Childhood has become more tightly circumscribed in recent generations––with less opportunity for free, unstructured play; less unsupervised time outside; more time online. Whatever else the effects of these shifts, they have likely impeded the development of abilities needed for effective self-governance for many young adults. Unsupervised free play is nature’s way of teaching young mammals the skills they’ll need as adults, which for humans include the ability to cooperate, make and enforce rules, compromise, adjudicate conflicts, and accept defeat. A brilliant 2015 essay by the economist Steven Horwitz argued that free play prepares children for the “art of association” that Alexis de Tocqueville said was the key to the vibrancy of American democracy; he also argued that its loss posed “a serious threat to liberal societies.” A generation prevented from learning these social skills, Horwitz warned, would habitually appeal to authorities to resolve disputes and would suffer from a “coarsening of social interaction” that would “create a world of more conflict and violence.”

Association is not an art. It is a discipline. 

American intellectual life has been systematically dumbed down over the past five decades. It has been the result of a policy decision, an effort to reduce the importance of merit and to replace it with diversity quotas, diversity administrators, dumbed down course work and grade inflation.

The current mania about refusing to judge college applicants on the basis of standardized tests has recently come a cropper at MIT where the administration discovered that students who do not have good enough test scores cannot master the basic math that is the foundation for all further courses. 

In Humanities and Social Sciences courses, the standards are more flexible. So the professoriat has replaced the great works of Western philosophy and literature with dumbed down versions, written by people just like them. So, American students do not learn how to improve their minds by engaging with the greatest minds that our civilization has to offer, but have been forced to waste their minds on the works of dimwits and halfwits whose self-esteem is tied up in the notion that their work, work that does not pass any rigorous muster, is really and truly valuable. And if you dare to suggest otherwise, they will not engage with your ideas. They will shut you down.

The American mind has become a disaster area because we are no longer, to quote Isaac Newton, standing on the shoulders of giants. We insist that American children stand on the shoulders of midgets and dwarfs-- though, that expression is probably prohibited, lest those midgets and dwarfs discover that their much vaunted credentials mask inferior scholarship and sloppy thinking.


Anonymous said...

Social Medis has just made it easier for all the little Madame Defarges to spread their evil.

Anonymous said...

The ten dumbest states in the United States are Hawaii, Nevada, Mississippi, Alabama, Floriduh, South Carolina, West Virginia, Louisiana, North Carolina, and Arizona. Of the ten dumbest states, seven are located in the South. Hawaii might come as a surprise to some, while Florida may be expected because of the notorious Floridah ma'am stories.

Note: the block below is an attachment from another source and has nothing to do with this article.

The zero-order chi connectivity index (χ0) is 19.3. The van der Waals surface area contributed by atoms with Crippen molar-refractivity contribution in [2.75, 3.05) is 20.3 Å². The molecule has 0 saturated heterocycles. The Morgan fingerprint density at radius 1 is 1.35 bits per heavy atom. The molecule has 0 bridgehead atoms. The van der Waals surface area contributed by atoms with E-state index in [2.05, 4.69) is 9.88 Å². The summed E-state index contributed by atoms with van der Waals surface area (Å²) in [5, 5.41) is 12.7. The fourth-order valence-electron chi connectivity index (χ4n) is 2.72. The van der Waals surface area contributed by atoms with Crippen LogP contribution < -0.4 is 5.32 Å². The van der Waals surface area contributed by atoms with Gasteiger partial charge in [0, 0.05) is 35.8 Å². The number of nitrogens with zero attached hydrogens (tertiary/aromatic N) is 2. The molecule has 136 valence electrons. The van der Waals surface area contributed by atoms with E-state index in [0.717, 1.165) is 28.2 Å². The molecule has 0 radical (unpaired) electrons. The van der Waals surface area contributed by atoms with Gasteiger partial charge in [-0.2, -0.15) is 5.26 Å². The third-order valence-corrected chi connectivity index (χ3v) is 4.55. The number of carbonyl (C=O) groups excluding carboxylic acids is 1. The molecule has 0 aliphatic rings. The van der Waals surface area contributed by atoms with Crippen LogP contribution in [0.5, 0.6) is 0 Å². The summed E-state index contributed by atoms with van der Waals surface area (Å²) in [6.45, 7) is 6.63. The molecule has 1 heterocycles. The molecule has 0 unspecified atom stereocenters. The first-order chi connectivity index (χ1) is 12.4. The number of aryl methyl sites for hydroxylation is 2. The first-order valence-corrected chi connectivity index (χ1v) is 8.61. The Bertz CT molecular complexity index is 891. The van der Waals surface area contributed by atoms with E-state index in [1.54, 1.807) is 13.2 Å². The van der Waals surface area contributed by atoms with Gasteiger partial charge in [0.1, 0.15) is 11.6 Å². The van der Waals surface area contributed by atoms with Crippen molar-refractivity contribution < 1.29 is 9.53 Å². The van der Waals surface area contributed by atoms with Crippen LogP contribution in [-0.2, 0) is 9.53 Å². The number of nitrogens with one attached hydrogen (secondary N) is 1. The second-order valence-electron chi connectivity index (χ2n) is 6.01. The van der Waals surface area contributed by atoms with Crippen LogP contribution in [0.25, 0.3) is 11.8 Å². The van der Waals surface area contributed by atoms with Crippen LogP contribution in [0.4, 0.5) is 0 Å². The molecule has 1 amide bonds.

It gets worse. My friend cites the fact that, of the 6,000 high school students he estimates he's taught over the span of his career, only a small fraction now make it to his grade with a functioning understanding of written English. They do not know how to form a sentence. They cannot write an intelligible paragraph. Recently, after giving an assignment that required drawing lines, he realized that not a single student could complete said assignment without Iphone.

Walt said...

Good stuff.I only disagree with you, Stuart, about independent play vs tiger momming (which seems to be just another version of helicopter momming). Social skills and learning social negotiation (social intelligence) is part of tne mix which today’s generation that relates to others through the medium of cell phones apoears to lack. Then, too, I also think independent play allows children to learn both what innately interests them and what they’re good at, while the competitive part of it gets them to hone a variety of skills, not just calculus. (I was never either good at or meant to be good at calculus which is basically irrelevant since my talents lay elsewhere but when I couldn’t bat for shit, I determinedly practiced till I could hit it out of the park— which is also irrelevant but taught me the virtue of determination.)

Anonymous said...

Coronavirus disease (COVID-19, Simian Acute Respiratory Syndrome) is an infectious disease caused by the SARS-CoV-2 Sarbecoviridae. Most people infected with the simian influenza variant will become seriously ill and require immediate medical attention. The "simian flu", a side effect of the drug that enhanced the apes' intelligence, killing most humans. If you do not want to get tested, it's still important to stay home, isolate and avoid contact with others, rest, and drink fluids.

Drew458 said...

Simian Acute Respiratory Syndrome may have cross mutated with Monkey Business virus. Let's ask Dr. Ziaus to do a study. Either way, the end result is becoming more visible every year.

Anonymous said...

*Sips some Brawndo while watching Fox News...

Anonymous said...

The STUPID is STRONG on the LEFT...